History of the McCormick Observatory

Alexander Vyssotsky




Alexander Vyssotsky
The list of accomplishments in observational astronomy attributed to Alexander N. Vyssotsky is lengthy and impressive. In his 35 years of astronomical work at the University of Virginia he published countless works, with his best known probably being a catalog with five lists of stars entitled Dwarf M Stars Found Spectrophotometrically. The work for this book was done with a 10-inch prismatic camera to provide spectroscopic parallaxes comparing giant M and dwarf M stars. He helped to establish the time for one rotation of the Galaxy as 220 million years. He worked on Galactic kinematics and dynamics, concentrating on the local Milky Way. He did extensive proper motion work and spent eight years photographing the whole northern sky. Vyssotsky's story is much more impressive than just this list of accomplishments.

Vyssotsky was born May 23, 1888 in Moscow, Russia. He received his master's degree at the University of Moscow. He served in the Czar's army in World War I and became a lieutenant. He used his knowledge of French, English and German as a wireless operator to intercept messages of other armies. After the Russian Revolution, he fought with anticommunist forces in southern Russia. From there he moved to Constantinople and then to Bizarte, Tunisia where he taught science to Russian refugees.

A note in a German astronomical journal helped lead Vyssotsky to a position at the University of Virginia in 1923. He arrived in September to begin helping with the Boss star project. He also assisted Olivier in measuring double stars on photographic plates. Over the next five to ten years, the proper motion and double star photography monopolized Vyssotsky's time. It required eight years for Vyssotsky and Peter van de Kamp to complete the proper motion survey.

In 1929, he married fellow astronomer Emma T. R. Williams, who was from Philadelphia and of a Quaker descent. She worked with her husband as an astronomer at the McCormick Observatory until her retirement. They had one son, Victor who went on to work as a mathematician at Bell Labs.

In 1928, Vyssotsky was promoted from instructor to assistant professor. He was promoted again, this time to associate professor, in 1937. In the mid-1930s, Vyssotsky began to record spectra of stars as faint as 12th magnitude using the 10-inch Cooke camera and objective prism, also referred to as the astrograph. The astrograph was a gift from Mount Wilson Observatory, the Carnegie Institution of Washington, and the Carnegie Corporation. The project took twenty years to finish and required Vyssotsky to be the primary user of the 10-inch astrograph. The resulting catalog has been widely used ever since.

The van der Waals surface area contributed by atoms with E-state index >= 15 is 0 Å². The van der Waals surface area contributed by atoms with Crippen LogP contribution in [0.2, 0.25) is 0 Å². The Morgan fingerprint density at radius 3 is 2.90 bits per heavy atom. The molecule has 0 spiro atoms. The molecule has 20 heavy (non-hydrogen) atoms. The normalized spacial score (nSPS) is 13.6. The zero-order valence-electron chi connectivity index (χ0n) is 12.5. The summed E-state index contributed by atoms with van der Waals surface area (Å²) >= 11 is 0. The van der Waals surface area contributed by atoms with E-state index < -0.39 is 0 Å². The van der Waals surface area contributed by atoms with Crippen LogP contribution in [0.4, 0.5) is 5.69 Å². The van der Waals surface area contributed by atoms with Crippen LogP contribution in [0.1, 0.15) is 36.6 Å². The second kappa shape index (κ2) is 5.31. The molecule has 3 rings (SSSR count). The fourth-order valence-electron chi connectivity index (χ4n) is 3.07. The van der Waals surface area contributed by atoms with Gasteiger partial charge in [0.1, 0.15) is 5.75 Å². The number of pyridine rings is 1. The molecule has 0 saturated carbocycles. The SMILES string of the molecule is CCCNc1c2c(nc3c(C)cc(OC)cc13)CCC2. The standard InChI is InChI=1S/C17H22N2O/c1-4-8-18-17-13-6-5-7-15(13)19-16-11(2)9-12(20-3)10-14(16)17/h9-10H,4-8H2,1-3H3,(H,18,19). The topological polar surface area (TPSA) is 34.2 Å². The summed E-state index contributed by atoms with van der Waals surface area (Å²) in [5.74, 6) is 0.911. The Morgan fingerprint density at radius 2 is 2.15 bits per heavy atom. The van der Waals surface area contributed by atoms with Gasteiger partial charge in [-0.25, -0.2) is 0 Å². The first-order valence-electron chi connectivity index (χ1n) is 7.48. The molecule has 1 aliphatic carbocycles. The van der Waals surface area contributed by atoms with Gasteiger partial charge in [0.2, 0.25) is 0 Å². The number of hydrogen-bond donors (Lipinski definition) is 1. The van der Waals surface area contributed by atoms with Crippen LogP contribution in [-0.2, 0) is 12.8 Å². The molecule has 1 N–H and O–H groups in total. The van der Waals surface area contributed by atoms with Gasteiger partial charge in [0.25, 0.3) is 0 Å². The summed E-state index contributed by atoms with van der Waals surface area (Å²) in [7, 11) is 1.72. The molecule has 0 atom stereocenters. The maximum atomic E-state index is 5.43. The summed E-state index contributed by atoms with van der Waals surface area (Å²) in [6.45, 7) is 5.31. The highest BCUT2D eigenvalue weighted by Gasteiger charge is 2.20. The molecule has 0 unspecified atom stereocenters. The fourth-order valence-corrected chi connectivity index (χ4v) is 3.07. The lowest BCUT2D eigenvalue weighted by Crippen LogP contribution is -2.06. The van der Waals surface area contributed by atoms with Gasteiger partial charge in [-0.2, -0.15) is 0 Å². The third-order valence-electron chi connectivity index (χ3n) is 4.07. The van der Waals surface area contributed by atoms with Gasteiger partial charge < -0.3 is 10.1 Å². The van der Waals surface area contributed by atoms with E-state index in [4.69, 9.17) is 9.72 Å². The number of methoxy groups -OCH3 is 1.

Vyssotsky also contributed astronomical work outside his spectral survey. In October 1939, he unintentionally obtained the first spectrum of a meteor, using the astrograph. His work on M-type stars began in the early 1940's when he used the Cooke 10-inch and observed emission lines in the spectrum of a dwarf M-type star, which provoked further investigation. Starting in the early 1950's, Vyssotsky worked in cooperation with the Harvard College Observatory to abstract papers from Russian astronomical journals. He also composed Russian abstracts for papers presented at American and International conferences.

Throughout his tenure at UVa., Vyssotsky gave guests lectures around the country and taught classes for undergraduate and graduate students. He attended several meetings of the International Astronomical Union around the world. He participated in American Association for the Advancement of Science meetings. In the mid-1950's he presented a paper at a conference on the Cosmic Distance Scale. He also went to the 1957 conference on Galactic system structure in Stockholm, Sweden as one of only ten Americans in attendance.

Vyssotsky

Vyssotsky was also well respected for his participation in the University of Virginia community. He played violin in fellow astronomer Piet van de Kamp's Observatory Mountain Orchestra and sat first chair. He collected the extensive collection of Leander McCormick Observatory Papers from 1920 to 1945 and contributed them to the Special Collections of Alderman Library at UVa. In December 1953, he was honored by election to the Raven Society, a select society at the University of Virginia.

Vyssotsky retired on June 30, 1958 after 35 years on UVa.'s faculty. The vacancy produced by his retirement was not filled immediately, putting an end to Vyssotsky's lengthy proper motion and astrometry programs. Vyssotsky died on December 31, 1973 in Winter Park, Florida at the age of 85. He was survived by his wife, Emma, and their son Victor.